Photo by @stephsinclairpix // @thephotosociety . A mother bathes her child with albinism at the Kabanga Protectorate and School in Tanzania. Today is the first International Albinism Awareness Day as declared by the United Nations. Due to a recessive gene that is carried by both parents, babies in every society are born with albinism. Across the world, these children are likely to face bullying, prejudice and even violence because of stereotypes based on their unique coloring. Additionally, the lack of melanin pigment in their hair, skin and eyes causes a vulnerability to sun exposure, which can lead to skin cancer and severe visual impairment. In fact, skin cancer kills 98 percent of people born with albinism in Tanzania before they turn 40. Learn more about abilinism on the National Geographic website at .

A post shared by National Geographic (@natgeo) on

Photo by @amivitale. Thank you for the incredible outpouring of love after the loss of beloved black rhino Kilifi. Kilifi was a great ambassador for all rhinos and taught us that man and wildlife can coexist in harmony. Please show your support and get engaged by following Lewa Wildlife Conservancy (@lewa_wildlife), the Northern Rangelands Trust (@nrt_kenya) and The Nature Conservancy in Africa (@nature_africa). We will pass on your comments to the rangers who lovingly protect these rhinos like their own children. Lewa announced that Kilifi's death was caused by Clostridium perfringens, a lethal bacteria that normally kills within four hours from the onset of signs. Kilifi died in the early morning, leading to the conclusion that the infection had spread at night as the baby rhino slept. Despite the vet's greatest efforts, the rhino succumbed to the effects of endotoxin. This infection is the first case ever recorded on Lewa. The staff there are currently giving the other three orphans antibiotics for short-term protection, with plans to have annual polyvalent vaccines as a long-term deterrent. @nature_africa @natgeo @natgeocreative @thephotosociety @nikonusa #NRT #northernrangelandstrust #lewa #lewawildlife #savetherhinos #conservation #rhino #endangeredspecies #natureisspeaking #africa #kenya #magicalkenya #animals #safari #wildlife #photooftheday #photography #nature #seetheworld #bestdestinations #nikonnofilter #nofilter #nikon #d4s #nikonambassador #photojournalism #amivitale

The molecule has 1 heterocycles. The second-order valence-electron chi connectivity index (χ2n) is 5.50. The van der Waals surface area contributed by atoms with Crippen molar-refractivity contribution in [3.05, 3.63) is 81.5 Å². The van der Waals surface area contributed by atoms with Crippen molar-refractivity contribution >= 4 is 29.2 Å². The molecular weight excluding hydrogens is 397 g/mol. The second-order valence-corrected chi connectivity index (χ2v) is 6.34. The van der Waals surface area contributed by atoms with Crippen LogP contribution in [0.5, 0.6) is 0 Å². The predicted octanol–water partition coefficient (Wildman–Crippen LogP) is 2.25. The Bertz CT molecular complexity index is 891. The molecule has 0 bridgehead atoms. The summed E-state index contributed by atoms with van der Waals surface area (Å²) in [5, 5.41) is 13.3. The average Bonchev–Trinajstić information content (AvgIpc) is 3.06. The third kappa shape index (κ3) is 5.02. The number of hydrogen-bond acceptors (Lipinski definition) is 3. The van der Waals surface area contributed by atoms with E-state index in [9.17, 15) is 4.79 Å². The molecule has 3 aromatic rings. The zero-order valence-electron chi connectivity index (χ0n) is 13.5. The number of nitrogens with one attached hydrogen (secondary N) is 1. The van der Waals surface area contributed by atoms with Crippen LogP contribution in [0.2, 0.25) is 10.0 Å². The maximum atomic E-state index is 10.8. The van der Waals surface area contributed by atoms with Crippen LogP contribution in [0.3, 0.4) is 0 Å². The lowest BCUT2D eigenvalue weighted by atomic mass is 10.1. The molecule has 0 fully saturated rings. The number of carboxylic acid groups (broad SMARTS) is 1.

A post shared by National Geographic (@natgeo) on

Photo by @amivitale. Yesterday was #WorldRangerDay and here is one of my heroes, Kamara, with two of the baby rhinos he looks after at Lewa Wildlife Conservancy (@lewa_wildlife). Rangers like him literally put their lives on the line to protect and care for these animals every day. Thanks to their work and investment in the local communities, Lewa did not lose a single rhino to poaching in 2014. Ranger units like Lewa's and the Northern Rangelands Trust (@nrt_kenya) have significantly improved the security of wildlife and people in the neighboring areas. @natgeocreative @thephotosociety @nikonusa @natgeo #savetherhinos #lewawildlife #natureisspeaking #conservation #animals #nature #rhinos #kenya #magicalkenya #bestwildlife #nikonnofilter #nofilter #nikon #d4s #nikonambassador #photojournalism #onassignment #amivitale

A post shared by National Geographic (@natgeo) on

Leave a Reply

Fill in your details below or click an icon to log in: Logo

You are commenting using your account. Log Out / Change )

Twitter picture

You are commenting using your Twitter account. Log Out / Change )

Facebook photo

You are commenting using your Facebook account. Log Out / Change )

Google+ photo

You are commenting using your Google+ account. Log Out / Change )

Connecting to %s